Debunking the U.S.’s Demand for Inspections "Anywhere, Anytime"

22 April 2015 | 17:56 Code : 1946833 Review General category
Kaveh L. Afrasiabi
Debunking the U.S.’s Demand for Inspections "Anywhere, Anytime"

As the Iran nuclear negotiations resume in Vienna with the intention of drafting a final agreement, the U.S.'s insistence on linking the lifting of sanctions with highly intrusive inspections by the International Atomic Energy Agency (IAEA) promises to be a major hurdle that can potentially scuttle a deal, in light of Iran's top military and civilian officials' declared statements opposing the U.S.'s demand for IAEA access to Iran's secret military sites.

First of all, military sites are already exempt from IAEA inspections. The IAEA's inspection authority extends only to declared nuclear sites, which is defined generally as sites where nuclear material is used or stored. There's no mandate for the IAEA to automatically get access to military sites.

Second, repeatedly the Iran negotiation team members have denied the U.S. officials' claim that they have ever agreed to carte blanche for inspectors -- to run rampant over what the US fact sheet characterizes as merely "suspicious sites", leaving aside the fact that the IAEA is not an investigative agency and is not actually even technically qualified to hunt for hidden WMD programs. (The IAEA's role in the NPT is merely as an accountant of declared nuclear material.)


Third, it most certainly is not true that "the Additional Protocol to the Non-Proliferation Treaty...would grant the IAEA expanded access to both declared and undeclared nuclear facilities." This is nonsense. There aren't supposed to be any undeclared facilities in the first place, for any "expanded access" to be necessary. The AP still only permits access to declared nuclear sites.

Fourth, even now, if the IAEA has evidence that a site is in fact also a nuclear site, but was undeclared, it can present the evidence to the IAEA Board and request Special Inspections -- which has never happened in the case of Iran because there's no evidence of any actual nuclear weapons, rather we're only presented with speculation about capabilities and intentions, which brings us to the next point: nuclear weapons capability is currently shared by 40 other nations, and is an inevitable part of having a civilian nuclear program, given the nature of dual purpose technology.

Fifth, the "special inspection regime" contemplated for Iran must strike the right balance between competing interests, including Iran's national security interests, which can be harmed as a result of undue IAEA access to the country's conventional military secrets, recalling the fiasco of Iraq's experience when the IAEA in effect turned into an intelligence arm of the U.S. before the unlawful invasion of that country in 2003.  Learning precious lessons from the Iraq experience, Iran will simply never submit itself to the military vulnerabilities that the UN-led inspections regime inflicted on its neighbor back then.  Indeed, the U.S. appears to be inclined to be plotting a similar scenario for Iran with its excess demands that go well beyond the purview of Iran-IAEA safeguard agreement and, worse, open the door to a future Middle East war instead of precluding it, i.e., a bad final deal that would weaken Iran militarily would be an invitation for a future attack on Iran.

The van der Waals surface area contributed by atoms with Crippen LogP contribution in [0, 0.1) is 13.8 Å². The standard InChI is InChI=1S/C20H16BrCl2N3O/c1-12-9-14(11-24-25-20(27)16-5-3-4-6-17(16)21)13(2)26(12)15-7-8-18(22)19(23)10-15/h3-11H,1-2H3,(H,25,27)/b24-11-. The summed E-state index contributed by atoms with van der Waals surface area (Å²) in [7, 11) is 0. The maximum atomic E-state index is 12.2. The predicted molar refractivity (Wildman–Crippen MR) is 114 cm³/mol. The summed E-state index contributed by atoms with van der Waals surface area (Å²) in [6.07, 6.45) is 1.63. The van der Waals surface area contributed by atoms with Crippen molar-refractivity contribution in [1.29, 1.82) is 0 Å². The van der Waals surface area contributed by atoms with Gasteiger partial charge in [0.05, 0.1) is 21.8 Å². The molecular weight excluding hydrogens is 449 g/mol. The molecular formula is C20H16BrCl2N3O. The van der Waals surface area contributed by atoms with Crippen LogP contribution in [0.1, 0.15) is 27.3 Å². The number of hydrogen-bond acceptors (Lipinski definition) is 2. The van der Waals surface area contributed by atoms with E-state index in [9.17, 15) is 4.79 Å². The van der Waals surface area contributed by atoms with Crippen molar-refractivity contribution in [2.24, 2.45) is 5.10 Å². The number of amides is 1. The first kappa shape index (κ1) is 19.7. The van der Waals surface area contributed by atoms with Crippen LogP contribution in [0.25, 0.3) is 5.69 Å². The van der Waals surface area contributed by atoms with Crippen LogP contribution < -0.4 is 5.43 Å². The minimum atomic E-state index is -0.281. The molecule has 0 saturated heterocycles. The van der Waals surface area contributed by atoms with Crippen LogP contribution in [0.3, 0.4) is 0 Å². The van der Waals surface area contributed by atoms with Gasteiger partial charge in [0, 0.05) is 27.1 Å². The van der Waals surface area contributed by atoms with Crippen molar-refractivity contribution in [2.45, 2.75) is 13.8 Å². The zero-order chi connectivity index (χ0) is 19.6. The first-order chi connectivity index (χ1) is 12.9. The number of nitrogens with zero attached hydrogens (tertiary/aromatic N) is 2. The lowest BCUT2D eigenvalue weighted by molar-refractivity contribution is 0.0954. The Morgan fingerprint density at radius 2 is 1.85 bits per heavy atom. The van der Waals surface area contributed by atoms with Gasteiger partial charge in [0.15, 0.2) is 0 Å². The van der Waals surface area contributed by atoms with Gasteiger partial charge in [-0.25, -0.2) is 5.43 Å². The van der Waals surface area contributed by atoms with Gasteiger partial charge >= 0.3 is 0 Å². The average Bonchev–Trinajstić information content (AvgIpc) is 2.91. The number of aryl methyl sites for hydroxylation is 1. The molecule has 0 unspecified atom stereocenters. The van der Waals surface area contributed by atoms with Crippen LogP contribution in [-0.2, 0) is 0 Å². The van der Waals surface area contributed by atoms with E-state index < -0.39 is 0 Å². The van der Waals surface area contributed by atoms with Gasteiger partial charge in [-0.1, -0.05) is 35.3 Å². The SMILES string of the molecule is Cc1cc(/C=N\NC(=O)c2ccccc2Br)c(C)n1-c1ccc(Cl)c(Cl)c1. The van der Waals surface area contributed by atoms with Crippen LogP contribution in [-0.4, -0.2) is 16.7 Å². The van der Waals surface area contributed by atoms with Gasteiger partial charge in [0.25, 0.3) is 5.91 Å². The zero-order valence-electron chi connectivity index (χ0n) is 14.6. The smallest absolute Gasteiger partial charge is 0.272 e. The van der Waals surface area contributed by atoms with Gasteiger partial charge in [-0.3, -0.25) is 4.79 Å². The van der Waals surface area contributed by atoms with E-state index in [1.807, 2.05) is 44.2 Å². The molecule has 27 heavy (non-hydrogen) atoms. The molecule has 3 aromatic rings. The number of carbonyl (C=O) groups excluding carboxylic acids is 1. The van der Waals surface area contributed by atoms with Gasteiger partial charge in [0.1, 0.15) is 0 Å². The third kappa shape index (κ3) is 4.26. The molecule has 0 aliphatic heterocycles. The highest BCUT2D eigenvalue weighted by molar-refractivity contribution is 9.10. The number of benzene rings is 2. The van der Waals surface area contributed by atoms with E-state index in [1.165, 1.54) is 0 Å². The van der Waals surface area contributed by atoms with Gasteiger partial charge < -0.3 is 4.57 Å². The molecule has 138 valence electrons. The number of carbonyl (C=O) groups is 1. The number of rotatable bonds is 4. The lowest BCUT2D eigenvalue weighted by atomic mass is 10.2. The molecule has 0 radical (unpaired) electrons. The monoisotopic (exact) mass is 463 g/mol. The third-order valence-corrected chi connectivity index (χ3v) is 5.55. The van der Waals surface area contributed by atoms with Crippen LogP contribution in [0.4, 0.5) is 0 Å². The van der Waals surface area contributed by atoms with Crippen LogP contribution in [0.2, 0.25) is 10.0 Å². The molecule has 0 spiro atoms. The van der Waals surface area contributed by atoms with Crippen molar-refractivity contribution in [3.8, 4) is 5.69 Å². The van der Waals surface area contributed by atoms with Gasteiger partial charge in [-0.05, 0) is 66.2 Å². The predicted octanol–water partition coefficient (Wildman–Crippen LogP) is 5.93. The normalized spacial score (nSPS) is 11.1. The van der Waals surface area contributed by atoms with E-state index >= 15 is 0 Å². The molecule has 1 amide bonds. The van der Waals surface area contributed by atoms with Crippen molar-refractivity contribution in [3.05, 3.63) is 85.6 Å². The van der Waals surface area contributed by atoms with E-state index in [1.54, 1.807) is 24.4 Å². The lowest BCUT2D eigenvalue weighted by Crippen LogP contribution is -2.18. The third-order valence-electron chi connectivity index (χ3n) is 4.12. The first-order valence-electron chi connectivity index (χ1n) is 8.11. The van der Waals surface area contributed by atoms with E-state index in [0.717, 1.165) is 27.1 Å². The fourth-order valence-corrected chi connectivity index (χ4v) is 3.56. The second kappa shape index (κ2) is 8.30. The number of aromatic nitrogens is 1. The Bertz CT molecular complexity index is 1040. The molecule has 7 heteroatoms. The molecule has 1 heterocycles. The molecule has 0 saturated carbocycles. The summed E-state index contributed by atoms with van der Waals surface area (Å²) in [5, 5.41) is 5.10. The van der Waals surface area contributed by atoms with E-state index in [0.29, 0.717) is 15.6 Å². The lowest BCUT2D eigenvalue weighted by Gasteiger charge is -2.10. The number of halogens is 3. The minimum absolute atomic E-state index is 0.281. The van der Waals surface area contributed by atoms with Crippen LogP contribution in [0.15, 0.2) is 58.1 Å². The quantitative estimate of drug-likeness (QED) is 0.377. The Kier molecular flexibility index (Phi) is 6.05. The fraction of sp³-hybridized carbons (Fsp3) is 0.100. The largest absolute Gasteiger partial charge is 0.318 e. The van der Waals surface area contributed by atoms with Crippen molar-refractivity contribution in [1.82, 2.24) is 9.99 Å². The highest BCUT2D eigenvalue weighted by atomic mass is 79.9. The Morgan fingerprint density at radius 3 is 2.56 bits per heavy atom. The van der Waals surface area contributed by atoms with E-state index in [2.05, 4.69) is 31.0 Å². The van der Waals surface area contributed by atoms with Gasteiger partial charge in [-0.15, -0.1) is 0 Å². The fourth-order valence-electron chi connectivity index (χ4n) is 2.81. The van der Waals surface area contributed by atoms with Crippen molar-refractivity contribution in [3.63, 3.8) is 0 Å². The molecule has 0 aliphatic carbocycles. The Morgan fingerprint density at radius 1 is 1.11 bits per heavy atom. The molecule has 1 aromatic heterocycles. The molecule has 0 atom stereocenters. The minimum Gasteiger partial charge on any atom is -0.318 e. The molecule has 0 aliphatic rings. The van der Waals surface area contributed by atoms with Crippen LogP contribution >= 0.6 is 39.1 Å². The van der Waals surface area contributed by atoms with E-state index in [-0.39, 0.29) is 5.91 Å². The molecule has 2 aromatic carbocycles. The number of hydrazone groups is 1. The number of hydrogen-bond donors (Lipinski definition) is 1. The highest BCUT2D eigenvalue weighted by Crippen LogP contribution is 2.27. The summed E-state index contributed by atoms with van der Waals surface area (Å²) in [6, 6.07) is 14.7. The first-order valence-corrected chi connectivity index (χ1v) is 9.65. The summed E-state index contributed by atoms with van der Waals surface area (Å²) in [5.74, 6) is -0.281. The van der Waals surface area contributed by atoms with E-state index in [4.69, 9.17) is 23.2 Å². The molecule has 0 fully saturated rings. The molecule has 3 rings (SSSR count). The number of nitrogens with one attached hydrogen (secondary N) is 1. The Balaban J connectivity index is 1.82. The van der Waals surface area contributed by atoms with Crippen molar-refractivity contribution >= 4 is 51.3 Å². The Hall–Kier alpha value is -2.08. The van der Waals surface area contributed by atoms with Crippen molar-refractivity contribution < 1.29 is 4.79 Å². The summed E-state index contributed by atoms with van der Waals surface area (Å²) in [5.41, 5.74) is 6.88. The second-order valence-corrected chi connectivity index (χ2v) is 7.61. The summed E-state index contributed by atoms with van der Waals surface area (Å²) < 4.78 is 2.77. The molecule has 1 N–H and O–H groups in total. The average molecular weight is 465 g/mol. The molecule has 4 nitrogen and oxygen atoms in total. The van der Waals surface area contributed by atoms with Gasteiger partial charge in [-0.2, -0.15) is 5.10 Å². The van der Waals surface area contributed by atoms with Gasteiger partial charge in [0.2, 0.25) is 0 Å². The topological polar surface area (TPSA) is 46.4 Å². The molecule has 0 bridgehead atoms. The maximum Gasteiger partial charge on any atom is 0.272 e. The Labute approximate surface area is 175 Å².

In light of the above-said, a pertinent question is why the U.S. continues to insist on an unreasonable demand that is bound to be rejected by Iran? Is the U.S.'s real intention to reach a deal or block one and thus perpetuate a 'crisis of choice, not necessity' that it has exploited for many years for its own hegemonic purposes?  These questions point to a potential mismatch between the U.S.'s stated proliferation concerns articulated at the nuclear rounds and the non-nuclear intentions pertaining to U.S.'s power projection in the Middle East, as a result of which one can detect a certain motivational ambivalence on Washington's part, reflected in inconsistent and incoherent policy steps vis-a-vis Iran.  

In conclusion, as Iran's foreign minister Javad Zarif has rightly stated, the U.S. must stop its own ambiguities and decide once and for all which path it wants to pursue with Iran, cooperation or confrontation?  At the moment, Washington's contradictory signals indicate a pattern of mixed motives that pull the U.S. policy-makers in opposite directions rather simultaneously and, indeed, this is nowhere more apparent than on the issue of lifting sanctions and resolving the thorny issue of IAEA inspections.  Henceforth, a final deal is possible only if the U.S. reaches a new level of transparency about its own Iran intentions.

tags: iaeairannuclear


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